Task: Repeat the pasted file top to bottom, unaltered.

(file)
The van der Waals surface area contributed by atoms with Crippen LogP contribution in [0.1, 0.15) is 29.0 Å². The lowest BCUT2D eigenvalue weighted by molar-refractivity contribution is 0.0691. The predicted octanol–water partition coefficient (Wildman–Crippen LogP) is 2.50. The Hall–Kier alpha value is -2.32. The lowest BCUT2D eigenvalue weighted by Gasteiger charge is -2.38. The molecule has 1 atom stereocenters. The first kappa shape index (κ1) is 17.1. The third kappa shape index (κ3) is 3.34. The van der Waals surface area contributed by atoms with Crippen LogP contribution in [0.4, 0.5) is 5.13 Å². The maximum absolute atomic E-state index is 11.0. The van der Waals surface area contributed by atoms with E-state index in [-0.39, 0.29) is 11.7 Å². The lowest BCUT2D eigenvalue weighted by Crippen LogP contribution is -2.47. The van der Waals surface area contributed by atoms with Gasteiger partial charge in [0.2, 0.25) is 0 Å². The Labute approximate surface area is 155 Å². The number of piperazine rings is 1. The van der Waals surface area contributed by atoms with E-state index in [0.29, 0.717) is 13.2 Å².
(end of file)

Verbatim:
The van der Waals surface area contributed by atoms with Crippen LogP contribution in [0.1, 0.15) is 29.0 Å². The lowest BCUT2D eigenvalue weighted by molar-refractivity contribution is 0.0691. The predicted octanol–water partition coefficient (Wildman–Crippen LogP) is 2.50. The Hall–Kier alpha value is -2.32. The lowest BCUT2D eigenvalue weighted by Gasteiger charge is -2.38. The molecule has 1 atom stereocenters. The first kappa shape index (κ1) is 17.1. The third kappa shape index (κ3) is 3.34. The van der Waals surface area contributed by atoms with Crippen LogP contribution in [0.4, 0.5) is 5.13 Å². The maximum absolute atomic E-state index is 11.0. The van der Waals surface area contributed by atoms with E-state index in [-0.39, 0.29) is 11.7 Å². The lowest BCUT2D eigenvalue weighted by Crippen LogP contribution is -2.47. The van der Waals surface area contributed by atoms with Gasteiger partial charge in [0.2, 0.25) is 0 Å². The Labute approximate surface area is 155 Å². The number of piperazine rings is 1. The van der Waals surface area contributed by atoms with E-state index in [0.29, 0.717) is 13.2 Å².